## FIR filtering vs linear convolution

Started by 4 years ago4 replieslatest reply 4 years ago254 views

I came across a C code for the FIR filter on one of the websites. It is as follows

void fir(short * y, const short *x, const short *h, int n_out, int n_coefs)

{

int n;

for (n = 0; n < n_out; n++)

{

int k, sum = 0;

for(k = 0; k < n_coefs; k++)

{

sum += h[k] * x[n - n_coefs + 1 + k];

}

y[n] = sum;

}

}

I used the following input in my main function. Considered n_coeffs as 4 and n_out as 7 (4+4-1). And the coefficients are as follows (after padding)

x ={1,2,3,4,0,0,0};

h={1,2,3,4,0,0,0};

And then, I modified the above FIR code as follows and used it in my function

for (i = 0; i < 7; i++)

{

y[i] = 0;

for(j = 0; j < 4; j++)

{

y[i] = y[i] + h[j] * x[i - 4 + 1 + j];

}

}

And the obtained output is {4,11,20,30,20,11,4}

But when I perform convolution operation,

for(i=0;i<7;i++)

{

y[i] = 0;

for(j=0;j<4;j++)

{

y[i] = y[i] + h[j] * x [i-j];

}

}

The obtained output is {1,4,10,20,25,24,16}.

Ideally, both convolution and FIR Filter should give the same output, right?

And one more thing I observed is the output will be {4,11,20,30,20,11,4} when the h coefficients are time-reversed before padding i.e. when h={4,3,2,1,0,0,0}.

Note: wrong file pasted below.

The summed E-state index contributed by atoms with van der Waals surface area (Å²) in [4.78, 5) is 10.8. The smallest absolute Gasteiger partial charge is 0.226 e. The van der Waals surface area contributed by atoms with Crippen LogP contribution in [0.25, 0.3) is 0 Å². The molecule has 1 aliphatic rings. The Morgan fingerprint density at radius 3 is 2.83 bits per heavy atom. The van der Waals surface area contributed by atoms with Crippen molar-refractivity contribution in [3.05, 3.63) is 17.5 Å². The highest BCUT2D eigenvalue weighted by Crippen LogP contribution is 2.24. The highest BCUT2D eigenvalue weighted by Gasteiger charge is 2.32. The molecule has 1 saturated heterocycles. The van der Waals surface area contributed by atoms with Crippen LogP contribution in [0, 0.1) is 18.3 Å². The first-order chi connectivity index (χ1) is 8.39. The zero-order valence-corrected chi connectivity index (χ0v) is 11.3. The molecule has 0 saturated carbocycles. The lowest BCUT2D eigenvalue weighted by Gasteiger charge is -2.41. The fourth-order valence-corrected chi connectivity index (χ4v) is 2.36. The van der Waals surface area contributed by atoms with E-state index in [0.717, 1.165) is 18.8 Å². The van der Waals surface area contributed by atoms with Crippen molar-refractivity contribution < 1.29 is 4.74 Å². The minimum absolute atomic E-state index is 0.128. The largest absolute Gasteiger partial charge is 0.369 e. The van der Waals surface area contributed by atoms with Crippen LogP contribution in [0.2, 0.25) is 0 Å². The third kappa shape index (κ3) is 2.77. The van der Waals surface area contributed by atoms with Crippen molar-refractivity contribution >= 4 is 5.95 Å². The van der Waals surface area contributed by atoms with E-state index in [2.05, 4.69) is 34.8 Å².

I am confused a bit, where I am going wrong? Is the code written in such a manner that it gives correct output when the coefficients are reversed?

[ - ]
Reply by February 28, 2020

X is not defined for negative indexes.  Using negative indexes brings shame to you ancestors.

[ - ]
Reply by February 28, 2020
{1,4,10,20,25,24,16} is the correct answer. So the other calculation is flawed.

[ - ]
Reply by February 28, 2020

Check the values for your index for x[n].

In the FIR filter it looks like x is getting indexed backwards, which is why it doesn't match the convolution. Also, in both functions it looks like negative indices are being referenced (those values are undefined!).

[ - ]
Reply by February 28, 2020

Hello chaitanya02.

Just so you know, the convolution of your 'h' and 'x' sequences is:

[1, 4, 10, 20, 25, 24, 16, 0, 0, 0, 0, 0, 0].

The convolution of two seven-sample sequences produces

a (7+7-1) = 13-sample sequence.